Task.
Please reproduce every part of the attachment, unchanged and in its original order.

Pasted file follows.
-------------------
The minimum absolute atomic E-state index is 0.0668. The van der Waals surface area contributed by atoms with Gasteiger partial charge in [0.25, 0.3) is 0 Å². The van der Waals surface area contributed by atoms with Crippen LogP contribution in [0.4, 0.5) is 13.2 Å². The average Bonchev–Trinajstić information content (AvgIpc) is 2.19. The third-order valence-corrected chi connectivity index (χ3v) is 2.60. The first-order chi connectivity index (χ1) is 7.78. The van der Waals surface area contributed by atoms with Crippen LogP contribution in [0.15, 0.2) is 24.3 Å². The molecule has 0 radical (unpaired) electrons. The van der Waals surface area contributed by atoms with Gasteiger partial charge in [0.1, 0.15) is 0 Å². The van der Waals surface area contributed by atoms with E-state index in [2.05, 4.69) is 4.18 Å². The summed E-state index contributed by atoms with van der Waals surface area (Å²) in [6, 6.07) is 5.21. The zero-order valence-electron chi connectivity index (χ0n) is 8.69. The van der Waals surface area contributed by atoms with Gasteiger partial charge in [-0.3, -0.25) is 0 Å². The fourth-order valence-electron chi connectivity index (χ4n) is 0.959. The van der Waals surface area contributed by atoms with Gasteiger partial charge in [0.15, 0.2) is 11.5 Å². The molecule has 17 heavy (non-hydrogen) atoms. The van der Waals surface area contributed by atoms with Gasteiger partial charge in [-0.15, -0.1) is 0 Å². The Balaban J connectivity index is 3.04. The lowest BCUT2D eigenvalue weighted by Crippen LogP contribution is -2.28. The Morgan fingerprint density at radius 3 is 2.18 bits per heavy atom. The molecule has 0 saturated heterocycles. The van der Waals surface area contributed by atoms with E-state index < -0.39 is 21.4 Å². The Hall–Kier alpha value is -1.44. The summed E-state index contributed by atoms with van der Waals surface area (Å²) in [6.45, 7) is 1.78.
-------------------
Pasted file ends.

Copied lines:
The minimum absolute atomic E-state index is 0.0668. The van der Waals surface area contributed by atoms with Gasteiger partial charge in [0.25, 0.3) is 0 Å². The van der Waals surface area contributed by atoms with Crippen LogP contribution in [0.4, 0.5) is 13.2 Å². The average Bonchev–Trinajstić information content (AvgIpc) is 2.19. The third-order valence-corrected chi connectivity index (χ3v) is 2.60. The first-order chi connectivity index (χ1) is 7.78. The van der Waals surface area contributed by atoms with Crippen LogP contribution in [0.15, 0.2) is 24.3 Å². The molecule has 0 radical (unpaired) electrons. The van der Waals surface area contributed by atoms with Gasteiger partial charge in [0.1, 0.15) is 0 Å². The van der Waals surface area contributed by atoms with E-state index in [2.05, 4.69) is 4.18 Å². The summed E-state index contributed by atoms with van der Waals surface area (Å²) in [6, 6.07) is 5.21. The zero-order valence-electron chi connectivity index (χ0n) is 8.69. The van der Waals surface area contributed by atoms with Gasteiger partial charge in [-0.3, -0.25) is 0 Å². The fourth-order valence-electron chi connectivity index (χ4n) is 0.959. The van der Waals surface area contributed by atoms with Gasteiger partial charge in [0.15, 0.2) is 11.5 Å². The molecule has 17 heavy (non-hydrogen) atoms. The van der Waals surface area contributed by atoms with Gasteiger partial charge in [-0.15, -0.1) is 0 Å². The Balaban J connectivity index is 3.04. The lowest BCUT2D eigenvalue weighted by Crippen LogP contribution is -2.28. The Morgan fingerprint density at radius 3 is 2.18 bits per heavy atom. The molecule has 0 saturated heterocycles. The van der Waals surface area contributed by atoms with E-state index < -0.39 is 21.4 Å². The Hall–Kier alpha value is -1.44. The summed E-state index contributed by atoms with van der Waals surface area (Å²) in [6.45, 7) is 1.78.